The Baby Boomers grew up at a time of dramatic social change. That change marked the generation with a strong cultural cleavage, between the proponents of change and the more conservative ideations. These individuals were able to experience, first-hand, historical events such as the first man walking on the moon, the Cold War and the… read more
Where to Find a Good Therapist: Methods to Locate a Pscyhologist, Psychiatrist or Counselor to Ensure Effective Therapy | Okeechobee
The best place to start when trying to find a psychotherapist involves asking friends and family for a recommendation. The best therapists often don’t have to advertise and may not be part of any insurance plans. All of their clients may come from recommendations from satisfied clients. If privacy is a factor, use discretion about whom to ask.
People seeking a therapist can also ask their pastor, medical doctor, nutritionist, chiropractor or hospital personnel for a referral. Organizations such as Alcoholics Anonymous and community non-profit agencies can also be good referral sources.
Keep in mind though, that a good rapport between therapist and client is one of the most important factors in effective therapy. Even the “best” therapist in town may not click with every person and no one can predict what the chemistry will be between two people. People should not feel obligated to work with a therapist if they feel their personalities are not compatible.
Using Insurance to Find a Therapist
Using insurance plans, telephone books, online directories and newspaper ads are not the best ways to find a therapist. Insurance companies do not screen their providers beyond insuring that they are licensed. There really is no substitute for a personal referral.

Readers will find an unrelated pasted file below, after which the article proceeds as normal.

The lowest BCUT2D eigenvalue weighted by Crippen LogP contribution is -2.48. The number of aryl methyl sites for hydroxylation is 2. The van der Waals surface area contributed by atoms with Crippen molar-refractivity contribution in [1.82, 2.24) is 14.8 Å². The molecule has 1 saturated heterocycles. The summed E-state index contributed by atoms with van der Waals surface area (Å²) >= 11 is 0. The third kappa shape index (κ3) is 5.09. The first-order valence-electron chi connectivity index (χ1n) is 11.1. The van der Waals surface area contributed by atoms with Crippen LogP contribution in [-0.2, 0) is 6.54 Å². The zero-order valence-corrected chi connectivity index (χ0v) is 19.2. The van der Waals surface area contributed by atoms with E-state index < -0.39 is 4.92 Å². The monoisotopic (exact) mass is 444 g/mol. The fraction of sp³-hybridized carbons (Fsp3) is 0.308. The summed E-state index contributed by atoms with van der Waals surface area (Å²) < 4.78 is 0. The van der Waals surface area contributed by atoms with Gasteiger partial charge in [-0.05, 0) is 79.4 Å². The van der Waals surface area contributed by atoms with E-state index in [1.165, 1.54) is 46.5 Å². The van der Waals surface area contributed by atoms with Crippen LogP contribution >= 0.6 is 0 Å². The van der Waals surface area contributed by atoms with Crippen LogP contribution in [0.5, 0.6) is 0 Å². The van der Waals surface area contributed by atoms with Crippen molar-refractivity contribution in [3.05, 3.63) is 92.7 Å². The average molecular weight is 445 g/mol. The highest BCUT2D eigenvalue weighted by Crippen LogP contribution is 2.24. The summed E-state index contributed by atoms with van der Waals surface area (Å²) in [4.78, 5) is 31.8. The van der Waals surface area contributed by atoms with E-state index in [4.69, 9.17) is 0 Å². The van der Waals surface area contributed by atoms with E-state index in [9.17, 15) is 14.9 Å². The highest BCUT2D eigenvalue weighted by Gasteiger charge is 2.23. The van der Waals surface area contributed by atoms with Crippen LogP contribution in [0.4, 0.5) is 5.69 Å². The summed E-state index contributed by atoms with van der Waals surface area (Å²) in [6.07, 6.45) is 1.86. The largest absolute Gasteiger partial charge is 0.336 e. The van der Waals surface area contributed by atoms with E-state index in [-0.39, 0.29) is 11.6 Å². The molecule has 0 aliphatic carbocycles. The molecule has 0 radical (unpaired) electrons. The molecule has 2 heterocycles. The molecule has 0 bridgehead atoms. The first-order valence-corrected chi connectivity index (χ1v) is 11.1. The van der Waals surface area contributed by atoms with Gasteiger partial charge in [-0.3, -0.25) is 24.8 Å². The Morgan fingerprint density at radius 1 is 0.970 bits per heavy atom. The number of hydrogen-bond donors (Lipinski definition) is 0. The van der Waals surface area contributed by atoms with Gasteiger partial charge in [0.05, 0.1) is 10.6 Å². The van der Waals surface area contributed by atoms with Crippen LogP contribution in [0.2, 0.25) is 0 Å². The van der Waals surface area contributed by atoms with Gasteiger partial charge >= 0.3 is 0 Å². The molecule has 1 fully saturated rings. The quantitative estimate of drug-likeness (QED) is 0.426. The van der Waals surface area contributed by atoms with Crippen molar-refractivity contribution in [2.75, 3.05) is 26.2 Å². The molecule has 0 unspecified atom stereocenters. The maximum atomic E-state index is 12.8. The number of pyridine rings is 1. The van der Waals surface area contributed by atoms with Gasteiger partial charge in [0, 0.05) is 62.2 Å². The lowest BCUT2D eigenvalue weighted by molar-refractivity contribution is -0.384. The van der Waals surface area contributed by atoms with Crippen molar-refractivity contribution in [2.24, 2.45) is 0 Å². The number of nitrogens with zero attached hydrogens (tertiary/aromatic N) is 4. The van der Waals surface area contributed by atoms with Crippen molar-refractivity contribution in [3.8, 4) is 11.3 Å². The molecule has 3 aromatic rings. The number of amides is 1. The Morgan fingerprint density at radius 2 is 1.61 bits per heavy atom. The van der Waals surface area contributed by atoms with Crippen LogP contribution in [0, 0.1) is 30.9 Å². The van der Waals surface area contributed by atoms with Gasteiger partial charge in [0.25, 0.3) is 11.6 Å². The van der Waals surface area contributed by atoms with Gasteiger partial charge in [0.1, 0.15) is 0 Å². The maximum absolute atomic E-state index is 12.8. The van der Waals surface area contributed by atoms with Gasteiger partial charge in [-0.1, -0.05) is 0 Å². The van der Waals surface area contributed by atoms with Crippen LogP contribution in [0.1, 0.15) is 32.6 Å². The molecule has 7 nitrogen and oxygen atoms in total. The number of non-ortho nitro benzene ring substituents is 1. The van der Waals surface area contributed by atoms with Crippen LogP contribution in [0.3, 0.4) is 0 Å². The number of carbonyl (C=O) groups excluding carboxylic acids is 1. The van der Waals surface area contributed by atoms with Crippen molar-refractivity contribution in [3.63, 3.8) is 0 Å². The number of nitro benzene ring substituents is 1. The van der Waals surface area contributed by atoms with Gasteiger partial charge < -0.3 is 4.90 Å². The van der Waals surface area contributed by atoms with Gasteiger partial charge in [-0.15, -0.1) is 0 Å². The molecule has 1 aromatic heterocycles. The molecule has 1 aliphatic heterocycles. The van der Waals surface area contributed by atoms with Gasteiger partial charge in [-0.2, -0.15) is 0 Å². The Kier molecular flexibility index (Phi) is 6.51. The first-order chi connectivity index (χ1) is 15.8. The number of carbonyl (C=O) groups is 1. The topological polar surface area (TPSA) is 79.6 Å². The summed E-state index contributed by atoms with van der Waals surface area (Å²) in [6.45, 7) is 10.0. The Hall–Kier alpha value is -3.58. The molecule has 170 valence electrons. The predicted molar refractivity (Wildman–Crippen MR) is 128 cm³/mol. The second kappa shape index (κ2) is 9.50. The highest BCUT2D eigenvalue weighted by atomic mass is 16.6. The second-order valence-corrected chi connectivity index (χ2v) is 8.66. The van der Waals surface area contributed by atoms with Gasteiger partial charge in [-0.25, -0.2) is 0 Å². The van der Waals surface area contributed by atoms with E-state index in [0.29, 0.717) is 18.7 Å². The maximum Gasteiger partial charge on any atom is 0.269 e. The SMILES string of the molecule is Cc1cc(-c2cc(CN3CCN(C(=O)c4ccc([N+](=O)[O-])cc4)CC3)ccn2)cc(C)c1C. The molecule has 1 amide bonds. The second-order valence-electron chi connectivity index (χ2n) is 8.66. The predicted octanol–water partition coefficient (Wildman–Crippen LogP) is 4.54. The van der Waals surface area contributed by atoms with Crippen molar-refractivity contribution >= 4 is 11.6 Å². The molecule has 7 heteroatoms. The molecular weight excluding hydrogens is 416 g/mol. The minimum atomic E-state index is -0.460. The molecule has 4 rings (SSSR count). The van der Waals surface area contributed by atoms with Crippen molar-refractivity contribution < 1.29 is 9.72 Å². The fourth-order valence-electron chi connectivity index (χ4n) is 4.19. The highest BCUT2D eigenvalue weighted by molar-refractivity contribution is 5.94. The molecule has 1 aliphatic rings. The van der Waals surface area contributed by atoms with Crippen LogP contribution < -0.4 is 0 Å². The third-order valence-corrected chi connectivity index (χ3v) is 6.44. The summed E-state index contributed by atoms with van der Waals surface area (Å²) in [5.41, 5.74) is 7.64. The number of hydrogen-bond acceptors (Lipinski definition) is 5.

But if people must use their insurance companies or paid advertisements, it is still possible to find a wonderfully skilled and caring clinician. The person seeking therapy should read the descriptions, advertisements, or websites put out by the therapists and call the ones who deal with the types of problems the person has. Contact several different therapists and choose the one who seems easiest to talk to. Know what to look for when telephoning a potential therapist.
Family Service Agencies
Many towns have family service agencies that accept insurance or charge based on a person’s ability to pay. Staff at these agencies tend to be underpaid. Therefore these agencies attract practitioners who may have little experience as well as student interns, whose time at the agency may be temporary.
Even if the therapist has not been practicing for very long the therapy can be effective. If the relationship between therapist and client is very good and the therapist is dedicated to improving his or her skill, the therapy can be highly effective. Therapy, regardless of the setting, is likely to be most effective when the therapist regularly asks for feedback about the therapy from the client.
Agencies also attract experienced, highly skilled, dedicated practitioners who are just not in it for the money. Some agencies offer free counseling in certain circumstances.
It is good to know how long the therapist has been at the agency. The therapist will tell the client if he or she is an intern, but it doesn’t hurt to ask. Never be afraid to ask questions. Therapists should answer all questions about their credentials non-defensively.
Finding a Therapist at an Institute
Some organizations with the word “Institute” in their title, such as, The Psychoanalytic Institute, are organizations where practitioners receive training in a certain type of therapy. Such practitioners are usually very dedicated to achieving good results with clients, and are a good place to seek therapy and referrals.
All therapists, whether they are psychologists, social workers or counselors, should be able to provide clients with their license number and the name of their profession. These licenses are regulated by the states.
Check out this playlist for some valuable info.